Though scarcely more than a boy when he began to write verse of great promise and some achievement, Smith has been slow of emotional development. Only now do we find him swayed by the passion without which pulsating poetry is not written. In earlier poems he spoke of love, but not as one absorbed by it. His tributes to Eros were carven of fine gold, but the carving almost concealed the precious metal. In other words, he was writing and not singing. All this has been changed. He now dips his pen in ink that has been "tempered with love's sighs." We find him singing:

Queen, whose perilous bosom bare
Was the field of Love's emprise,
I would hush my weary sighs
In the silence of thy hair.

In my heart thy kisses wrought
Raptures of the fabled faun;
Seal my lids before the dawn
With thy lips and lift them not. 3

The translations from Baudelaire are poems in themselves, as good translations of poetry ought to be. Of what value are mere literal versions if their very literalness necessitates loss of the original music?

"A Gentle Bard" [by George Douglas.] The [San Francisco] Bulletin (November 14, 1925), p. 10. 4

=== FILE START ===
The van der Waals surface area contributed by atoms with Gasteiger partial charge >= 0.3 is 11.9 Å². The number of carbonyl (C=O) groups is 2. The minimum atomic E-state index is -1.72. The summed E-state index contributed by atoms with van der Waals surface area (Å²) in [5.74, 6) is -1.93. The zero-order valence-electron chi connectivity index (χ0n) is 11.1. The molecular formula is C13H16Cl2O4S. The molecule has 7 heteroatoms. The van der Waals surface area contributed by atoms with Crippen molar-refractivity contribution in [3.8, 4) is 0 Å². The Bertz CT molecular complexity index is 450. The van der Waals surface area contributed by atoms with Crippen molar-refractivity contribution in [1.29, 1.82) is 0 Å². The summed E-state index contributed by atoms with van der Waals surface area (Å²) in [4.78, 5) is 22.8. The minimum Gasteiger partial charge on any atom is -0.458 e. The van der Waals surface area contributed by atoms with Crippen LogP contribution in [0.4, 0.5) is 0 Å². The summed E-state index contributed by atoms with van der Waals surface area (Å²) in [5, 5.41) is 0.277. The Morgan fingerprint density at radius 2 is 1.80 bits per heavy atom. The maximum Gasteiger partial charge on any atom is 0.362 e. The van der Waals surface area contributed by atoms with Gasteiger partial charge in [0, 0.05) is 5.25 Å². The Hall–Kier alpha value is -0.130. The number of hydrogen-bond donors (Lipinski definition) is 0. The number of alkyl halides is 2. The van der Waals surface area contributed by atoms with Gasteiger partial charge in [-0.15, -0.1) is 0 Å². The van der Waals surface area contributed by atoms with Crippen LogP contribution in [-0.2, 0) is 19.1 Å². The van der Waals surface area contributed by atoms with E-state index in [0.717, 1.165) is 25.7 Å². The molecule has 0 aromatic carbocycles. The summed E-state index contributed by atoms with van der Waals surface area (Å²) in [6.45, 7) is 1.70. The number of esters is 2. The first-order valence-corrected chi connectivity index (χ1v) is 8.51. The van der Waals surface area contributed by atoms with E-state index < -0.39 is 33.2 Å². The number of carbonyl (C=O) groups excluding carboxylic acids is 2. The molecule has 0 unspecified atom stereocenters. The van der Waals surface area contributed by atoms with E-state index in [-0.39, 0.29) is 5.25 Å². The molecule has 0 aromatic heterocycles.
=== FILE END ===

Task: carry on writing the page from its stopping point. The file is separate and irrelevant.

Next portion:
For his chaste muse employed her heaven-taught lyre
None but the noblest passions to inspire.

Those lines from Lyttleton's prologue to Thomson's Coriolanus" may be applied not unfittingly to the muse of Clark Ashton Smith, who a dozen years ago in San Francisco newspapers was proclaimed the "youthful Keats," "the juvenile Shelley," and "the boy Byron" of Auburn, our own sweet Auburn, loveliest village of the Sierra foothills. So chaste is his muse and so noble are his passions, his poetry, though beautiful, lacks human warmth.

When reviewing a previous volume, "Ebony and Crystal," the hope was expressed that the bard would emancipate himself from imitation of George Sterling and the influence of Baudelaire, and in part it is fulfilled in "Sandalwood." We have more of love as something felt as well as something experienced vicariously in the verse of others, but it is still a timid, a "doubtful love."

This doubtful love has slumbered long—
At most a shadow-mobled flame,
The murmur of a muted song;
And scarce will tell its rightful name
Lest love should do our friendship wrong. 5


Like a star
In the nether darkness drowned,
Lies the love
We have not found. 6